[quote]MisterT wrote:
I got a spinal injury (Spondylolisthesis)(big word, huh?) and long story short my barbell days are over.
[/quote]

Do you WANT them to be over? Because you seem very quick to give up. I’m not going to advise you to do or not do anything, but all I’m saying is that many, many people have suffered from spondylolisthesis and gone on to squat and deadlift. I would think on your concession a little more.

[quote]csulli wrote:

[quote]MisterT wrote:
I got a spinal injury (Spondylolisthesis)(big word, huh?) and long story short my barbell days are over.
[/quote]

Do you WANT them to be over? Because you seem very quick to give up. I’m not going to advise you to do or not do anything, but all I’m saying is that many, many people have suffered from spondylolisthesis and gone on to squat and deadlift. I would think on your concession a little more.[/quote]

I don’t know it’s what the doctors said.

And my back hurts when I squat, too.

I don’t want them to be over. I’ve also been into martial arts for some 4 years and I can’t do that anymore either.

Bummer, you know?

This calls for a video: http://www.youtube.com/watch?v=OU0BzZlwU4o&list=LLVZZIFIQwMPDrhJ_yucA8jw&feature=mh_lolz

I know its a different situation but, ya know…

[quote]MisterT wrote:

[quote]csulli wrote:

[quote]MisterT wrote:
I got a spinal injury (Spondylolisthesis)(big word, huh?) and long story short my barbell days are over.
[/quote]

Do you WANT them to be over? Because you seem very quick to give up. I’m not going to advise you to do or not do anything, but all I’m saying is that many, many people have suffered from spondylolisthesis and gone on to squat and deadlift. I would think on your concession a little more.[/quote]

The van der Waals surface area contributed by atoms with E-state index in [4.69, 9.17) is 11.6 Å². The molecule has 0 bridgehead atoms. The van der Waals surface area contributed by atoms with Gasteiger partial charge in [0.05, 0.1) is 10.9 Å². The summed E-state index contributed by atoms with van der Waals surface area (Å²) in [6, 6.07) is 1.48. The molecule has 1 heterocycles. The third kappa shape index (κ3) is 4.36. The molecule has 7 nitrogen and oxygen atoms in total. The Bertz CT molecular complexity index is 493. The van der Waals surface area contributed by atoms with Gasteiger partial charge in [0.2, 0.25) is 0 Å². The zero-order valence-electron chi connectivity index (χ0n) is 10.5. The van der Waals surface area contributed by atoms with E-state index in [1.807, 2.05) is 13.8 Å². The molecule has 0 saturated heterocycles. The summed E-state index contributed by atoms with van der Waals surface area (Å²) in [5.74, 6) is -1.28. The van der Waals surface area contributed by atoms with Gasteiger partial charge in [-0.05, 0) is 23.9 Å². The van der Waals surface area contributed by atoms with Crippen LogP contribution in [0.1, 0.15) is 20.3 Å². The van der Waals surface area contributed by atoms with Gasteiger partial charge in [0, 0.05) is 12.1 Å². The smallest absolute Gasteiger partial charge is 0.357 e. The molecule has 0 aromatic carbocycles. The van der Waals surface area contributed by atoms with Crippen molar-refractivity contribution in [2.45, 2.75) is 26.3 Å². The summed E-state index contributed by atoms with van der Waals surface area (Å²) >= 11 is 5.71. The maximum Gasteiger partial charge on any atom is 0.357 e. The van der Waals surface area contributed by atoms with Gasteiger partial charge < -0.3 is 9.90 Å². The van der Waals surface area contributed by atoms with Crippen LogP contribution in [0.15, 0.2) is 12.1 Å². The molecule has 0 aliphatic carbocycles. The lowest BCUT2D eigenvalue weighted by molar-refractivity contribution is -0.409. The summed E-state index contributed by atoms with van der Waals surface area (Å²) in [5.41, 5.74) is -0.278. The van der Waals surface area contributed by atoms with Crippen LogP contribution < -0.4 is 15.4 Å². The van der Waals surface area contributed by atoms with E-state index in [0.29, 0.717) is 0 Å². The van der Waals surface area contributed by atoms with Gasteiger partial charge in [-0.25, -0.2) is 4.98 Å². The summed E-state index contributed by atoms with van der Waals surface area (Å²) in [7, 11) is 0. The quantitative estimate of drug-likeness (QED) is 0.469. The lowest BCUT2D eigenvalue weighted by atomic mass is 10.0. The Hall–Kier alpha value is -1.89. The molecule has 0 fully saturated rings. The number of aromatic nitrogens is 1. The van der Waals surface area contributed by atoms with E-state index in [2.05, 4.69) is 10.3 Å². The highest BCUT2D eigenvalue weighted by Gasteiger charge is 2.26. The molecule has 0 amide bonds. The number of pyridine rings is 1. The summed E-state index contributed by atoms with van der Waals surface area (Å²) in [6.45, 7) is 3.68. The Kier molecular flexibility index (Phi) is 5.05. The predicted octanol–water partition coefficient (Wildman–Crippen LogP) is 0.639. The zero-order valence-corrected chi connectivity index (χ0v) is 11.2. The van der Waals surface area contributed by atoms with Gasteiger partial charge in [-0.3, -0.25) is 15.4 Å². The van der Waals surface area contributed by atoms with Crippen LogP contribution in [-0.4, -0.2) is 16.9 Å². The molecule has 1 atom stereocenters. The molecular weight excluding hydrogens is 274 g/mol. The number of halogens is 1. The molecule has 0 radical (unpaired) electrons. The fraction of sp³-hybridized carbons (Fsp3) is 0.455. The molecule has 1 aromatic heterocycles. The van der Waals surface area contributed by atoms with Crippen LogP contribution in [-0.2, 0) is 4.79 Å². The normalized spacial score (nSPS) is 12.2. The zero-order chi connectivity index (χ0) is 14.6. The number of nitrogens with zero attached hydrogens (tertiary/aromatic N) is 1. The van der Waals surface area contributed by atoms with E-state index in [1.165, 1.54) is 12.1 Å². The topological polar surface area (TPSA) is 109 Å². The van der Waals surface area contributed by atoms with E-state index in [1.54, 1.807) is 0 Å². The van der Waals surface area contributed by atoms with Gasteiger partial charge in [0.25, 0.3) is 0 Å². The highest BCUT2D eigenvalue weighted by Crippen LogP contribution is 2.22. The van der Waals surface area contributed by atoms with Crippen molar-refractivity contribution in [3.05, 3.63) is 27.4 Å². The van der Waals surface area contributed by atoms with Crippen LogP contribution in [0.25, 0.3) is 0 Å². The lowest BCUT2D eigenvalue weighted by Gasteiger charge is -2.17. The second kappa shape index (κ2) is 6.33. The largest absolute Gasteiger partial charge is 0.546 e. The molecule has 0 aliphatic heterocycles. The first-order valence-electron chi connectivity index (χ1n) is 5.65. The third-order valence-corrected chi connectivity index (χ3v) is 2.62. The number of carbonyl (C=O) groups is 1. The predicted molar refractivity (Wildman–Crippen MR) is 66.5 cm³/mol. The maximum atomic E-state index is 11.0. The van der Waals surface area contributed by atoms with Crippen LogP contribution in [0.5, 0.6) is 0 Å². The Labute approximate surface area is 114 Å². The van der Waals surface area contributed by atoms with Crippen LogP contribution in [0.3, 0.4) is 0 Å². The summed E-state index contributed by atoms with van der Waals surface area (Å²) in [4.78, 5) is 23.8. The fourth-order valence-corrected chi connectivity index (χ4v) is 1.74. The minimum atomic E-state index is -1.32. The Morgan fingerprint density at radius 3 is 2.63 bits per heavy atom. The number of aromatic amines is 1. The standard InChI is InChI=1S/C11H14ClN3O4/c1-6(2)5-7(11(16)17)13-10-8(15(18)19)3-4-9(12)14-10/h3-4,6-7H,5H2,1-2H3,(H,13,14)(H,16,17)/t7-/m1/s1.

I don’t know it’s what the doctors said.

And my back hurts when I squat, too.

I don’t want them to be over. I’ve also been into martial arts for some 4 years and I can’t do that anymore either.

Bummer, you know?[/quote]

You have to understand something about doctors, they will ALWAYS err on the side of caution. ALWAYS. I’m not saying this is a bad thing, but you have to think about what the typical person would do in this situation. They would most likely give up on all exercise forever and just become lazy lard asses for the rest of their lives, using this as an excuse.

The fact that you decided to come on here and try to find things you can do safely and keep kicking ass, you’ve already shown you’re not in that crowd. When you go see therapists and the like, you should let them know that you plan on exercises and kicking ass as much as possible. When they know this from the get go, they will be better prepared to help you get to that goal, instead of just assuming you are giving up on living an active lifestyle, since that’s what normal people would do.

I’d also recommend you talk to experienced lifters who have been through stuff like this. StormTheBeach had a bad back injury and deadlifts over 800 now. He’s also increadibly knowledgeable on this kind of stuff. Ask him and other guys like him for advice, just remember to keep a filter when you decide who you want to ask. Only ask people that know their shit.

I want to make it clear that I’m not telling you to go squat and deadlift or you’re a puss or anything like that. I’m just saying explore your options, talk to different people, and see what is still possible. Don’t just assume you won’t be able to do stuff like that anymore.